Robert Knox (1640?-1720), writer on Ceylon, born about 1641, was the son of Robert Knox, a Scot, and commander in the East India Company's service. His parents were strict puritans. His boyhood was passed at Wimbledon, Surrey, where his mother was buried in 1655 or 1656. In January 1658 he sailed with his father to Fort George.
On the homeward voyage in November 1659 a storm obliged them to put into Cottiar Bay, Ceylon, where Knox, his father, and fourteen others were made prisoners and carried into the interior of the island. His father died in captivity on 9 Feb. 1661. Knox remained a prisoner at large for nineteen years and a half, during which time he supported himself by knitting caps, lending out corn and rice, and hawking goods about the country. He made several unsuccessful attempts to escape.
The rajah pressed him to enter his service, but Knox chose to risk losing his head rather than do so. The East India Company did what they could to obtain his release. At length, on 22 Sept. 1679, Knox, along with a faithful comrade named Stephen Rutland, contrived to elude the vigilance of the sentinels, and after a dangerous journey reached Arippu, a Dutch settlement on the north-west coast, on 18 Oct. Thence they passed to Colombo (28 Oct.) Here he was hospitably received, sent to Batavia, and thence to England, which he reached in September 1680. The East India Company acted generously towards him, and took him into their service.
In October of the same year he sailed as fourth mate of the New London, then bound for Bantam, and on his arrival he had the option of serving in India by sea or land at a salary of 40l. a year. In May 1681 he was entrusted with the command of a merchantman bound for the South Seas. He was appointed in 1684 to take the Tonquin to Madagascar, there to ship a cargo of negroes for St. Helena; and in 1686 he appears as commander of the same vessel in the fleet sent to India for the intended capture of Chittagong.
In January 1694 he arrived at Cork from India, probably one of his last voyages (Hedges, Diary, Hakluyt Soc., vol. ii.) He died, a well-to-do bachelor, 19 June 1720, in the parish of St. Peter-le-Poor, London (Probate Act Book, P.C.C. 157, Shaller, 1720). His numerous letters to his cousin, John Strype [q. v.], now preserved in the University Library, Cambridge (Cat. of MSS. v. 151), show him to have been a man of morose temper, rough manners, and a woman-hater (cf. Addit. MS. 5874, f. 5.)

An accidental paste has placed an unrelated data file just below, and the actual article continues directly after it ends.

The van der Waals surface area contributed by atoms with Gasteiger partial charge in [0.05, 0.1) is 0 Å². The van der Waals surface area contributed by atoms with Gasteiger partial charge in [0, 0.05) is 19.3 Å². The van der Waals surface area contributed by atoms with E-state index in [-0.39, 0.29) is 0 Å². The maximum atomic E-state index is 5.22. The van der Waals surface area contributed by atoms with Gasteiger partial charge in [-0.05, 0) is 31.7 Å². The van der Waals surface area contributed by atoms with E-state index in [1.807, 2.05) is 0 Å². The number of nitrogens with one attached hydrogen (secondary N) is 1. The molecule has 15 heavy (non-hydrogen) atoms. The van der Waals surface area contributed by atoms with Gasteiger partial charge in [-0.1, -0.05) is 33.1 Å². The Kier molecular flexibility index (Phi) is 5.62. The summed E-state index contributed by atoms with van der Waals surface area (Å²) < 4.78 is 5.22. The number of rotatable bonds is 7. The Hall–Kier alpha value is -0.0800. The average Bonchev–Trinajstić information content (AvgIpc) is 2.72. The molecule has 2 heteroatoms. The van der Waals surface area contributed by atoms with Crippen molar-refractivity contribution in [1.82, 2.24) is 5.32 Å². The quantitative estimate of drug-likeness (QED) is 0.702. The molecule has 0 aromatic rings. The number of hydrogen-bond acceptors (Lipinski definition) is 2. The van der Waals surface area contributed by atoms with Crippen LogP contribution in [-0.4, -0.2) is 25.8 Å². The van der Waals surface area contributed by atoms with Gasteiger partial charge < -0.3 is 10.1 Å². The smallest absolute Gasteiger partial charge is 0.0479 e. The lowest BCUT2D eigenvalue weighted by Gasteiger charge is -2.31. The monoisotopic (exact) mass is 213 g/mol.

Knox wrote 'An Historical Relation of the Island of Ceylon in the East Indies; together with an Account of the detaining in Captivity the Author and divers other Englishmen now living there, and of the Author's Miraculous Escape. Illustrated with figures and a map of the island,' fol., London, 1681. A preface was furnished by Robert Hooke, M.D. [q. v.], who probably assisted in the compilation. The book, which is both delightful and trustworthy, is the first account of Ceylon in the English language.
It was reprinted in J. Harris's 'Navigantium Bibliotheca' (vol. ii.), with additions from the history of J. Ribeyro, fol., London, 1705, and as an appendix to the 'History of Ceylon,' by Philalethes, A.M. Oxon. (Robert Fellowes [q. v.]), 4to, London, 1817. It was translated into Dutch by S. de Vries, 4to, Utrecht, 1692, and into French, 2 vols. 12mo, Amsterdam, 1693; while a German version appeared in vol. viii. of J. J. Schwabe's 'Allgemeine Historie der Reisen,' 4to, 1747, &c. Knox bequeathed to his nephew, Knox Ward, 'my Booke of Ceylone, with manuscripts of my owne Life.'
Knox's portrait was engraved by R. White in 1695.
[Tennent's Ceylon; Knox's Ceylon; Noble's Cont. of Granger's Biog. Hist. of England, i. 268-269. Copies of some of Knox's Letters to Strype are in Brit. Mus. Addit. MS. 5652.]
Gordon Goodwin, Dictionary of National Biography, 1885-1900, Volume 31. pgs. 330-331.